20 Common JavaScript Interview Questions

Get familiar with some common JavaScript interview questions so they don't catch your off-guard during the interview

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An interview is an important part of the hiring process. It gives insights about the skillset, knowledge, and the ability of an individual to take on challenging tasks. It is also one of the most reliable ways for an employer to filter out unsuitable candidates for a job post.

As a JavaScript developer, you must prepare yourself before appearing in an exam or an interview. It will increase your chances to get hired by a reputed company.

Now you might be wondering where to start the preparation or what questions will they ask in the interview.

So, to help you out, I’ve compiled a list of commonly asked JavaScript Interview Questions. Each of these questions has a brief answer which you can review below.

In the end, you will be a bit more confident to answer any question of your interviewer. So, without any further ado, let’s get started.


1- What is JavaScript?

JavaScript is a scripting language created by Netscape in 1995. It was initially used on a popular web browser Netscape Navigator. But, these days, we can use it for client-side as well as server-side application development.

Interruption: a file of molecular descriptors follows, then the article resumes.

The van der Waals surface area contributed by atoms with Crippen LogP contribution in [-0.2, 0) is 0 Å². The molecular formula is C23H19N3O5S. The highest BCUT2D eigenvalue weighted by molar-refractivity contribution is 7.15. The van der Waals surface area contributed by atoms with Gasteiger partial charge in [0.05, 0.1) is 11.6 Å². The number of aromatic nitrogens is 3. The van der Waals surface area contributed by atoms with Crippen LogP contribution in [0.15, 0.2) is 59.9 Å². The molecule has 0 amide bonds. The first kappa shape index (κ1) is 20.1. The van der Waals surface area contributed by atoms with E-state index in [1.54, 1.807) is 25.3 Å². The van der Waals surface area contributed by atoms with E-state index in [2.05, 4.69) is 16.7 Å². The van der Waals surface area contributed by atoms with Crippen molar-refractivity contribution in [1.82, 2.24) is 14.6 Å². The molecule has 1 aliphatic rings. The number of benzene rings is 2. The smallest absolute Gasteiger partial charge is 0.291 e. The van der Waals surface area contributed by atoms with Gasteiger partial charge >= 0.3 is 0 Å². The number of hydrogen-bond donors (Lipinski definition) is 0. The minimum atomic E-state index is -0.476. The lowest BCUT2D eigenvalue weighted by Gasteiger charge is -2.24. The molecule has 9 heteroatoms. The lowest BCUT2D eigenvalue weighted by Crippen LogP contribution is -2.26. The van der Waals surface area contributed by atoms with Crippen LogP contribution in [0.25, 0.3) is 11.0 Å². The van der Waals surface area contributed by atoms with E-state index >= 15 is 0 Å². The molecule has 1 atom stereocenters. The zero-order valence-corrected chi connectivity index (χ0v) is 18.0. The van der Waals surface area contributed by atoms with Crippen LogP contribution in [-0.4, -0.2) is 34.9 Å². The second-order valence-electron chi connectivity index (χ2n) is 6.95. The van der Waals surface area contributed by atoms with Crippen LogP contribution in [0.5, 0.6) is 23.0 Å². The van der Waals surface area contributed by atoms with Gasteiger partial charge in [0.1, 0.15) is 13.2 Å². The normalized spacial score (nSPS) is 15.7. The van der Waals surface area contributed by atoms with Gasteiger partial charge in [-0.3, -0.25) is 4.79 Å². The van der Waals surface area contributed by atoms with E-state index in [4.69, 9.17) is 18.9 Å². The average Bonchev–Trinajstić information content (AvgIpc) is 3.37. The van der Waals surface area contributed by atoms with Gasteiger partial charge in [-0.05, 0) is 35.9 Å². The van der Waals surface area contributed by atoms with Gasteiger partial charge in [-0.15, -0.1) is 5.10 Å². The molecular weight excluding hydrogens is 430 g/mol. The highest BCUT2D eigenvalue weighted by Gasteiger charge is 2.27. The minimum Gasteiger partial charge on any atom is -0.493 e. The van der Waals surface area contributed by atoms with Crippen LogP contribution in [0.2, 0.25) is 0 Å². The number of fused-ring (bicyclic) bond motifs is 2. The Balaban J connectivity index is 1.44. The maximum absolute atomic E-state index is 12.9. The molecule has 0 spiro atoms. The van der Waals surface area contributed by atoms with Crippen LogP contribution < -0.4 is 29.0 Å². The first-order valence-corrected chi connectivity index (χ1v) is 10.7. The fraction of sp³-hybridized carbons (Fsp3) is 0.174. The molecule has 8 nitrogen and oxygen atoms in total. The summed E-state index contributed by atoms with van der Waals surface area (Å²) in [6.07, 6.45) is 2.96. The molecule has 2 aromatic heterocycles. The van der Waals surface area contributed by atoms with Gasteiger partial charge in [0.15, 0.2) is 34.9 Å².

Well… I don’t think someone will ask this, but we shouldn’t forget where JavaScript comes from.


2- List some advantages of JavaScript?

  • JavaScript can work offline inside the web browser.
  • It supports multiple programming paradigms. For example, we can make use of Object-Oriented, Functional, and Imperative programming concepts.
  • It has the biggest collection of open source libraries and frameworks.
  • JavaScript is capable of creating online/offline games, desktop software, websites, and mobile apps.
  • No need to learn separate programming languages to create frontend and backend of a website. JavaScript is supported on all major web browsers and it can run on the server using Node.js.
  • It is an interpreted language. Meaning that we don’t have to build or compile its code before use. JavaScript instructions execute directly.

3- Should we use internal or external JavaScript?

Internal JavaScript is more suitable when we just need to use it on a single web page. Whereas, always prefer an external JavaScript file for websites that has multiple web pages.


4- Why WordPress plugins like Autoptimize aggregate JavaScript Code in one file?

Aggregation of JavaScript source code in a single file reduces the number of requests made to the server while generating a web page. In turn, it makes a website load faster.

For example, let’s say we’ve included 10 JavaScript files on a web page. Now, when we open this web page then our web browser sends 10 HTTP requests to the server in order to retrieve these files. On the other hand, if we aggregate the code of all these files into one then we just need to make 1 request to the server.


5- What is JavaScript Hoisting?

Hoisting is a concept in JavaScript which allows us to use variables and functions even before they are declared.

Basically, when we execute a JavaScript code then at first it automatically extracts all variable and function declarations from the code and moves them to the top of their scope. After that, it starts executing the code.

The major benefit of Hoisting is that our code works correctly and doesn’t display any errors like “undefined variable” or “undefined function”.